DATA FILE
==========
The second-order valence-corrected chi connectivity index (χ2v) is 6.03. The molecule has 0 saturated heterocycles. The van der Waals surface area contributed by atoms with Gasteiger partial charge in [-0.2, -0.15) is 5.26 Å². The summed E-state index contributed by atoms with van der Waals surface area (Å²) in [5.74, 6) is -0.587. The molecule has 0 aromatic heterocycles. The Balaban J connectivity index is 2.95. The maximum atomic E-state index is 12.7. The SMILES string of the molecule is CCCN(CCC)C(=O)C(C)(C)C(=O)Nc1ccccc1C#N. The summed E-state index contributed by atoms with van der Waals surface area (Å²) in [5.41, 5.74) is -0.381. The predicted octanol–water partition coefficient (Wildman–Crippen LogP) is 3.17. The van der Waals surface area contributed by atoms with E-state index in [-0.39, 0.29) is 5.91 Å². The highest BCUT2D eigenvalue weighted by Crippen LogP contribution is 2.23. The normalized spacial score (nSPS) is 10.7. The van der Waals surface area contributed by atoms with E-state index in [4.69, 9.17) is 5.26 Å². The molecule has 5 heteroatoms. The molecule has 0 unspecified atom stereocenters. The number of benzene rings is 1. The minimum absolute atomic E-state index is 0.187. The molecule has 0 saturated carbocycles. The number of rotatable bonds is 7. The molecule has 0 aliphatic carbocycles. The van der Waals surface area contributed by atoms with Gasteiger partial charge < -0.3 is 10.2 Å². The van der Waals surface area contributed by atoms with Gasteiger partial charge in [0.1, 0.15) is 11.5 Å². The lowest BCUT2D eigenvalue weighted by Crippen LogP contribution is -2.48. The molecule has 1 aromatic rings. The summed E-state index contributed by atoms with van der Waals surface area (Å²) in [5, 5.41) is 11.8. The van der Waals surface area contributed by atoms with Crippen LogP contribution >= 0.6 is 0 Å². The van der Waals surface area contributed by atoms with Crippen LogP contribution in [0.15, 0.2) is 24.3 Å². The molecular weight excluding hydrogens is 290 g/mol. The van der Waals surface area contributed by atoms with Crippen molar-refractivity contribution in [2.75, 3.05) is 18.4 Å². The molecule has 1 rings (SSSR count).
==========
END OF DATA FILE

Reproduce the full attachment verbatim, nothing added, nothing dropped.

The second-order valence-corrected chi connectivity index (χ2v) is 6.03. The molecule has 0 saturated heterocycles. The van der Waals surface area contributed by atoms with Gasteiger partial charge in [-0.2, -0.15) is 5.26 Å². The summed E-state index contributed by atoms with van der Waals surface area (Å²) in [5.74, 6) is -0.587. The molecule has 0 aromatic heterocycles. The Balaban J connectivity index is 2.95. The maximum atomic E-state index is 12.7. The SMILES string of the molecule is CCCN(CCC)C(=O)C(C)(C)C(=O)Nc1ccccc1C#N. The summed E-state index contributed by atoms with van der Waals surface area (Å²) in [5.41, 5.74) is -0.381. The predicted octanol–water partition coefficient (Wildman–Crippen LogP) is 3.17. The van der Waals surface area contributed by atoms with E-state index in [-0.39, 0.29) is 5.91 Å². The highest BCUT2D eigenvalue weighted by Crippen LogP contribution is 2.23. The normalized spacial score (nSPS) is 10.7. The van der Waals surface area contributed by atoms with E-state index in [4.69, 9.17) is 5.26 Å². The molecule has 5 heteroatoms. The molecule has 0 unspecified atom stereocenters. The number of benzene rings is 1. The minimum absolute atomic E-state index is 0.187. The molecule has 0 saturated carbocycles. The number of rotatable bonds is 7. The molecule has 0 aliphatic carbocycles. The van der Waals surface area contributed by atoms with Gasteiger partial charge < -0.3 is 10.2 Å². The van der Waals surface area contributed by atoms with Gasteiger partial charge in [0.1, 0.15) is 11.5 Å². The lowest BCUT2D eigenvalue weighted by Crippen LogP contribution is -2.48. The molecule has 1 aromatic rings. The summed E-state index contributed by atoms with van der Waals surface area (Å²) in [5, 5.41) is 11.8. The van der Waals surface area contributed by atoms with Crippen LogP contribution >= 0.6 is 0 Å². The van der Waals surface area contributed by atoms with Crippen LogP contribution in [0.15, 0.2) is 24.3 Å². The molecular weight excluding hydrogens is 290 g/mol. The van der Waals surface area contributed by atoms with Crippen molar-refractivity contribution in [2.75, 3.05) is 18.4 Å². The molecule has 1 rings (SSSR count).